Mantecado: A Must-Have Christmas Day Dessert

Mantecado: A Must-Have Christmas Day Dessert

As the holiday season approaches, the aroma of Mantecado, a traditional Spanish shortbread pastry, fills the air. This simple Christmas dessert has been a staple in Spanish households during the Christmas season for centuries.

History of Mantecado

The history of Mantecado dates back to the 16th century in Andalusia, Spain. The surplus lard from the pig slaughter in December was put to good use in making these easy Christmas cookies. Over time, Mantecado has become synonymous with Christmas holiday desserts in Spain.

The Art of Making Mantecado

Making Mantecado is an art that requires patience and precision. The key ingredients are flour, sugar, lard, and almonds. The process begins with toasting the flour until it turns golden brown. The toasted flour is then mixed with sugar and lard to form a dough. Almonds are added to the dough for an extra crunch.

Variations and Differences: Mantecado vs Polvorón

While Mantecado and Polvorón are often used interchangeably, they are not exactly the same. Here are some key differences between these two traditional Spanish Christmas desserts:

  1. Shape and Size: Mantecados are typically round, while Polvorones have an oval shape. Due to this elongated shape, Polvorones are usually a bit larger than Mantecados.
  2. Ingredients: Both desserts share some common ingredients like butter, flour, and sugar. However, Mantecados do not contain almonds and are often coated with sesame seeds. On the other hand, Polvorones are made with almonds and dusted with sugar, giving them a characteristic white tone.
  3. Flavor and Texture: As they are made up of different ingredients, their flavor is totally different. In addition, Polvorones contain a higher proportion of flour than Mantecados, as well as being subjected to baking processes that make their texture different.
  4. Production Area: Although both desserts originated in Andalusia, Spain, they are produced and consumed in different regions. For instance, Polvorón is widely consumed in Castilla y León and Navarra, while Mantecado is popular in Toledo.
  5. Variety of Flavors: Unlike Polvorones, Mantecados can be found in various flavors like cinnamon, lemon, chocolate, and coconut.

Remember that while all Polvorones can be considered Mantecados due to their similar ingredients and preparation methods, not all Mantecados are Polvorones. This Christmas season, why not try making both these easy Christmas desserts and decide which one you prefer? Happy baking!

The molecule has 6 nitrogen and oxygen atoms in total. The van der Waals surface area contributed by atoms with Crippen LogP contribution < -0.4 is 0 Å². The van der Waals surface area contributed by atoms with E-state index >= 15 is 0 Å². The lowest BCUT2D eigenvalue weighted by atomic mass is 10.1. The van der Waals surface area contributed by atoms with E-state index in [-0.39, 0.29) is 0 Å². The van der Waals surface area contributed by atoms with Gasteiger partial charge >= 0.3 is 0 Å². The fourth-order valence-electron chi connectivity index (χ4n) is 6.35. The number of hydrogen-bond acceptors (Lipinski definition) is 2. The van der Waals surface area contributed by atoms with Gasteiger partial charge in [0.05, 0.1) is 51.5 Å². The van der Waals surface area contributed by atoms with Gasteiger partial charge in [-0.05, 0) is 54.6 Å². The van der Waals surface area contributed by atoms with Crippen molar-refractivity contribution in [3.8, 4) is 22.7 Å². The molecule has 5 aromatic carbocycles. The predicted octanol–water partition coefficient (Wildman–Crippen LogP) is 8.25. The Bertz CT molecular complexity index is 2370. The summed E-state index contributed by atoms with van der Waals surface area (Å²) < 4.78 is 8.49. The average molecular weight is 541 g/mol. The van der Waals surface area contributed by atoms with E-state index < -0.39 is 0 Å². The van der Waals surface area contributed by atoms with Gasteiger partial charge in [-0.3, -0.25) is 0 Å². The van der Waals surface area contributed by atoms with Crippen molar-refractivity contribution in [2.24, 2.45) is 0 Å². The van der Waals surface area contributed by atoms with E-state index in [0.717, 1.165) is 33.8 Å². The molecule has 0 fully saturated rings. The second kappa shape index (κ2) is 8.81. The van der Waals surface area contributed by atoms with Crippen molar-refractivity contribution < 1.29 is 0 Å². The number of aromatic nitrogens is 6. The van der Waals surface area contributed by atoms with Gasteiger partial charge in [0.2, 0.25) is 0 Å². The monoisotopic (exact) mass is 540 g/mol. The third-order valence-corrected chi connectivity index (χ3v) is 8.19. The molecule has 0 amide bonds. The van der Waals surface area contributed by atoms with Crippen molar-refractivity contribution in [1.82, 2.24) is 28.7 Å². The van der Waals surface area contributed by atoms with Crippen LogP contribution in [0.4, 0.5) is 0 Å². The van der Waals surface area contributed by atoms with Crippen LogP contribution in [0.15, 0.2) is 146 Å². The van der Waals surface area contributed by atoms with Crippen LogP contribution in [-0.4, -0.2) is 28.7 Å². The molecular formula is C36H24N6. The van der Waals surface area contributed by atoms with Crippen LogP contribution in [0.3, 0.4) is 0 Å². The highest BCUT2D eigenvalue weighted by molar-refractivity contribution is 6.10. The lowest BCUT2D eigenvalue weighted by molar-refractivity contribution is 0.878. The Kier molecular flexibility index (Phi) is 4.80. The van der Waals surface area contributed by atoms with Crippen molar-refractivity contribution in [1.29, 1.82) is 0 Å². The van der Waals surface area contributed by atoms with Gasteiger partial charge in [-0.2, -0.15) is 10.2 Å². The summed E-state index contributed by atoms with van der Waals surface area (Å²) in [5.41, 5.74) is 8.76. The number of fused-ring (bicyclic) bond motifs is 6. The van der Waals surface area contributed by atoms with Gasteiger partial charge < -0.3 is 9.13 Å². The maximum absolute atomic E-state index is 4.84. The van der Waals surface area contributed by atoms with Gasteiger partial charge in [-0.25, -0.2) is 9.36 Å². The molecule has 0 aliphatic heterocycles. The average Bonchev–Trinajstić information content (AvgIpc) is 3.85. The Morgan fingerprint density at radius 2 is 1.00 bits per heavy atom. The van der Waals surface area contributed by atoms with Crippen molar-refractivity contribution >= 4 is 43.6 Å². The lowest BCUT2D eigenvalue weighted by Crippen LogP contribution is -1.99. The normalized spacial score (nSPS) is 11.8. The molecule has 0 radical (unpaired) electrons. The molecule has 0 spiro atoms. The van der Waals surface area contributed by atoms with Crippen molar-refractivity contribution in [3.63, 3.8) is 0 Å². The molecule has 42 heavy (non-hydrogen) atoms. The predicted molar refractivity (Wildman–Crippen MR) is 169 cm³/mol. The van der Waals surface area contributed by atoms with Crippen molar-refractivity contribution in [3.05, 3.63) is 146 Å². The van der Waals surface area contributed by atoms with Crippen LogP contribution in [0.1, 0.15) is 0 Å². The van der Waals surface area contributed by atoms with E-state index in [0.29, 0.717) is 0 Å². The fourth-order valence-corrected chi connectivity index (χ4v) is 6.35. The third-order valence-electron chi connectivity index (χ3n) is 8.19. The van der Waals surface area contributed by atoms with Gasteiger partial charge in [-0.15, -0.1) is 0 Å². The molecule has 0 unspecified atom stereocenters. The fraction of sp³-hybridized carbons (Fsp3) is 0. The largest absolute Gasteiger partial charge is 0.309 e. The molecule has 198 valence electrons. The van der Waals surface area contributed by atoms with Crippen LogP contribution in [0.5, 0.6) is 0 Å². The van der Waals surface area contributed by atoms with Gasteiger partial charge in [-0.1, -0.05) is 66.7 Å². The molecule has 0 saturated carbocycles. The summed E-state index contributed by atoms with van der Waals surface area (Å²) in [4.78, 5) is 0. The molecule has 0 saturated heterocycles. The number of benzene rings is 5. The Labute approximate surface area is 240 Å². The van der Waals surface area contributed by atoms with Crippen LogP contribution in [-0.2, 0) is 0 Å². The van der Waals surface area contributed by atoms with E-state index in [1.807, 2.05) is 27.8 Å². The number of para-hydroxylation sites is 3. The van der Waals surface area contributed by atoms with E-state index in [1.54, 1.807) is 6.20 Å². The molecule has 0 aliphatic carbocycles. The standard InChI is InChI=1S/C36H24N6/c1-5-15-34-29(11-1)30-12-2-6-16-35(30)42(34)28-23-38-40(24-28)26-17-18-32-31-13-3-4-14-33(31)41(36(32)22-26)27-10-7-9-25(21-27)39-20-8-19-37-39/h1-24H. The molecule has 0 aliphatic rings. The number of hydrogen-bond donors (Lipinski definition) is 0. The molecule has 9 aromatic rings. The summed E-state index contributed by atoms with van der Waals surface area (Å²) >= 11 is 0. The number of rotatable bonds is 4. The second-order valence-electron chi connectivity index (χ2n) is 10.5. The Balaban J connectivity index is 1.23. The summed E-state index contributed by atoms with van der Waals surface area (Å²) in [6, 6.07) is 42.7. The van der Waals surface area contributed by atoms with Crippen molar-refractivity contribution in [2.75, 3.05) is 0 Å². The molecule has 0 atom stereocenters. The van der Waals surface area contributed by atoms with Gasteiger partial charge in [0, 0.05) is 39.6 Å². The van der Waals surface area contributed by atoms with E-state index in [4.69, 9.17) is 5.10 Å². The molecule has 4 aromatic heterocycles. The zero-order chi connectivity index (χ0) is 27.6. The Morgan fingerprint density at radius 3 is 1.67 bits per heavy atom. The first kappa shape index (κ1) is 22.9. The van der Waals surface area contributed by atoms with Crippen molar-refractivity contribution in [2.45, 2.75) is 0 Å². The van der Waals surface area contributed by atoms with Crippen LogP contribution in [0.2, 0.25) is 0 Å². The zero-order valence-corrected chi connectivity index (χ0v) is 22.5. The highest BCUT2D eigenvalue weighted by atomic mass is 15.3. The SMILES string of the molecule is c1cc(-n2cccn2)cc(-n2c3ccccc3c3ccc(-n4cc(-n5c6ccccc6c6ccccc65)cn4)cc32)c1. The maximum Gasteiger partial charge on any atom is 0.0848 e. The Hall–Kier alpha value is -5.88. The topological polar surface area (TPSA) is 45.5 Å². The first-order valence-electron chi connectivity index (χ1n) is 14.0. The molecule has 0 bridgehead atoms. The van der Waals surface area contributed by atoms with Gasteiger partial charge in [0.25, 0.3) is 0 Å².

Tips and Tricks for Perfect Mantecados

Here are some tips and tricks to ensure your Mantecados turn out perfect every time:

  1. Use high-quality lard for the best flavor.
  2. Toast the flour well to give the cookies a unique taste.
  3. Let the dough rest before baking to allow the flavors to meld together.
  4. Bake at a low temperature to prevent the cookies from spreading too much.


Mantecado is more than just a simple Christmas dessert; it’s a tradition that brings families together during the holiday season. So this Christmas, why not try your hand at making these easy Christmas cookies? Whether you stick to the traditional recipe or try a variation, Mantecado is sure to become a new favorite in your Christmas day desserts repertoire.


Mantecado: A Must-Have Christmas Day Dessert

Mantecados are a traditional Spanish shortbread cookie that is typically enjoyed during the Christmas season. They are rich, crumbly, and delicious. Here's a basic recipe for making mantecados:
Prep Time 20 minutes
Cook Time 20 minutes
Total Time 40 minutes
Course Dessert
Cuisine Mediterranean
Servings 25


  • 2 cups All-purpose flour
  • 1 cup Powdered sugar
  • 1 cup Lard or vegetable shortening
  • 1 tsp Vanilla extract
  • ¼ tsp Ground cinnamon (optional)
  • A pinch of salt
  • Sesame seeds (optional)


  • Preheat your oven to 350°F (175°C) and line a baking sheet with parchment paper.
  • In a large mixing bowl, combine the lard (or vegetable shortening) and powdered sugar. You can use a hand mixer or wooden spoon to cream them together until well combined and fluffy.
  • Add the vanilla extract, and a pinch of salt to the mixture. If you like, you can also add a 1/4 teaspoon of ground cinnamon to give the mantecados a hint of spice.
  • Gradually add the all-purpose flour to the mixture, stirring well after each addition. Continue mixing until the dough comes together and is smooth.
  • Once the dough is ready, use your hands to shape it into small, round cookies. You can make them as small or as large as you like. A common size is about 1 to 1.5 inches in diameter.
  • Place the shaped mantecados on the prepared baking sheet, leaving a bit of space between each cookie. Add the sesame seeds If you like.
  • Bake the mantecados in the preheated oven for about 15-20 minutes or until they are just starting to turn golden around the edges. Be careful not to overbake, as mantecados should remain pale in color.
  • Remove the cookies from the oven and let them cool on the baking sheet for a few minutes. They will be delicate when warm, so handle them with care.
  • Once the mantecados have cooled slightly, transfer them to a wire rack to cool completely.
  • Once the mantecados are completely cooled, you can store them in an airtight container. They will become crumbly and delicious as they age.


Mantecados are a delightful treat, often enjoyed with a cup of coffee or a glass of Spanish sherry. They are a holiday favorite, but you can enjoy them any time of the year.
Keyword christmas, Fabada

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